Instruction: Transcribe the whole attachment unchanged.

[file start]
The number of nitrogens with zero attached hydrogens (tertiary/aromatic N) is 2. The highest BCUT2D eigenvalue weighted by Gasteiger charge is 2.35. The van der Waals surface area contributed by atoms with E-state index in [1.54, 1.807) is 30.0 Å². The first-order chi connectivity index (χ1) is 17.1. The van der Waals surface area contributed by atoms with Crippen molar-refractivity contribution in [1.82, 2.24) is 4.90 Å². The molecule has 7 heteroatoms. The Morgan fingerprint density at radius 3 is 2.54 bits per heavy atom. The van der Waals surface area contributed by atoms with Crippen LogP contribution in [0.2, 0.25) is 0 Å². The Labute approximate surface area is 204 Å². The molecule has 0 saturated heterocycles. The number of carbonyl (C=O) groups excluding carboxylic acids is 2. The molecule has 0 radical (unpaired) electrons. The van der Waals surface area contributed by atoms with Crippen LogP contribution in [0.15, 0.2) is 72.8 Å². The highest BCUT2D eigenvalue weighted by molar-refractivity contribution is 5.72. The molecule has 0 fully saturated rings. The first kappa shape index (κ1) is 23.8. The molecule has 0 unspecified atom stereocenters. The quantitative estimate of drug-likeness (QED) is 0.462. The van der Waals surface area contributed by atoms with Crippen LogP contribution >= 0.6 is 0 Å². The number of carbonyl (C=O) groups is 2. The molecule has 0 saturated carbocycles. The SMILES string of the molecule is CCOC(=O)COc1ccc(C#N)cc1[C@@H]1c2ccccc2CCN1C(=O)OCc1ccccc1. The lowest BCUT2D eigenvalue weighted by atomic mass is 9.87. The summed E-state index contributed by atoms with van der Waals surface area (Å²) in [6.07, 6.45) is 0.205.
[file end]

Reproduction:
The number of nitrogens with zero attached hydrogens (tertiary/aromatic N) is 2. The highest BCUT2D eigenvalue weighted by Gasteiger charge is 2.35. The van der Waals surface area contributed by atoms with E-state index in [1.54, 1.807) is 30.0 Å². The first-order chi connectivity index (χ1) is 17.1. The van der Waals surface area contributed by atoms with Crippen molar-refractivity contribution in [1.82, 2.24) is 4.90 Å². The molecule has 7 heteroatoms. The Morgan fingerprint density at radius 3 is 2.54 bits per heavy atom. The van der Waals surface area contributed by atoms with Crippen LogP contribution in [0.2, 0.25) is 0 Å². The Labute approximate surface area is 204 Å². The molecule has 0 saturated heterocycles. The number of carbonyl (C=O) groups excluding carboxylic acids is 2. The molecule has 0 radical (unpaired) electrons. The van der Waals surface area contributed by atoms with Crippen LogP contribution in [0.15, 0.2) is 72.8 Å². The highest BCUT2D eigenvalue weighted by molar-refractivity contribution is 5.72. The molecule has 0 fully saturated rings. The first kappa shape index (κ1) is 23.8. The molecule has 0 unspecified atom stereocenters. The quantitative estimate of drug-likeness (QED) is 0.462. The van der Waals surface area contributed by atoms with Crippen LogP contribution >= 0.6 is 0 Å². The number of carbonyl (C=O) groups is 2. The molecule has 0 saturated carbocycles. The SMILES string of the molecule is CCOC(=O)COc1ccc(C#N)cc1[C@@H]1c2ccccc2CCN1C(=O)OCc1ccccc1. The lowest BCUT2D eigenvalue weighted by atomic mass is 9.87. The summed E-state index contributed by atoms with van der Waals surface area (Å²) in [6.07, 6.45) is 0.205.